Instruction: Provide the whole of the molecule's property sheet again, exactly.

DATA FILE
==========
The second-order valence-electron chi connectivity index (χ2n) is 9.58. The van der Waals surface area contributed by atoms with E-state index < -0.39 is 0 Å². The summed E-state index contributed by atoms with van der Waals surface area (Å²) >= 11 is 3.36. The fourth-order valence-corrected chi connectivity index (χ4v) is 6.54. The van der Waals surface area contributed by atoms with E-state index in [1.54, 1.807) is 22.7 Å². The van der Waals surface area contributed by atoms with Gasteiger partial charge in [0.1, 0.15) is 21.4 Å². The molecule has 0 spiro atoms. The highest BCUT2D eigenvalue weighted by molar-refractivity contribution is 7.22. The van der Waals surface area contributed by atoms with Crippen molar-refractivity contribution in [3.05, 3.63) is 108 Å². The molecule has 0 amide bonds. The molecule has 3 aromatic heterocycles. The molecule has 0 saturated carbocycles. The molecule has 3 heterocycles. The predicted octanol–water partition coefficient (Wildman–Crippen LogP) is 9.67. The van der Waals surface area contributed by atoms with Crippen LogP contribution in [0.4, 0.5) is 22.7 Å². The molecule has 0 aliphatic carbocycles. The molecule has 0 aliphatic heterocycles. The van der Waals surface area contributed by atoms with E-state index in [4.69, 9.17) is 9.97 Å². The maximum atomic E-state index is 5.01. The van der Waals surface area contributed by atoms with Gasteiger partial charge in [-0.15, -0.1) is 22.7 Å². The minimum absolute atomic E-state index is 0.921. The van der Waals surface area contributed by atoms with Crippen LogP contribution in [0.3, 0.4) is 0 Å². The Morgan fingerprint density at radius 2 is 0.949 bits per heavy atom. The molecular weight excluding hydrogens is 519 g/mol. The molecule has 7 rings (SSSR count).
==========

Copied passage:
The second-order valence-electron chi connectivity index (χ2n) is 9.58. The van der Waals surface area contributed by atoms with E-state index < -0.39 is 0 Å². The summed E-state index contributed by atoms with van der Waals surface area (Å²) >= 11 is 3.36. The fourth-order valence-corrected chi connectivity index (χ4v) is 6.54. The van der Waals surface area contributed by atoms with E-state index in [1.54, 1.807) is 22.7 Å². The van der Waals surface area contributed by atoms with Gasteiger partial charge in [0.1, 0.15) is 21.4 Å². The molecule has 0 spiro atoms. The highest BCUT2D eigenvalue weighted by molar-refractivity contribution is 7.22. The van der Waals surface area contributed by atoms with Crippen molar-refractivity contribution in [3.05, 3.63) is 108 Å². The molecule has 0 amide bonds. The molecule has 3 aromatic heterocycles. The molecule has 0 saturated carbocycles. The molecule has 3 heterocycles. The predicted octanol–water partition coefficient (Wildman–Crippen LogP) is 9.67. The van der Waals surface area contributed by atoms with Crippen LogP contribution in [0.4, 0.5) is 22.7 Å². The molecule has 0 aliphatic carbocycles. The molecule has 0 aliphatic heterocycles. The van der Waals surface area contributed by atoms with E-state index in [4.69, 9.17) is 9.97 Å². The maximum atomic E-state index is 5.01. The van der Waals surface area contributed by atoms with Gasteiger partial charge in [-0.15, -0.1) is 22.7 Å². The minimum absolute atomic E-state index is 0.921. The van der Waals surface area contributed by atoms with Crippen LogP contribution in [0.3, 0.4) is 0 Å². The Morgan fingerprint density at radius 2 is 0.949 bits per heavy atom. The molecular weight excluding hydrogens is 519 g/mol. The molecule has 7 rings (SSSR count).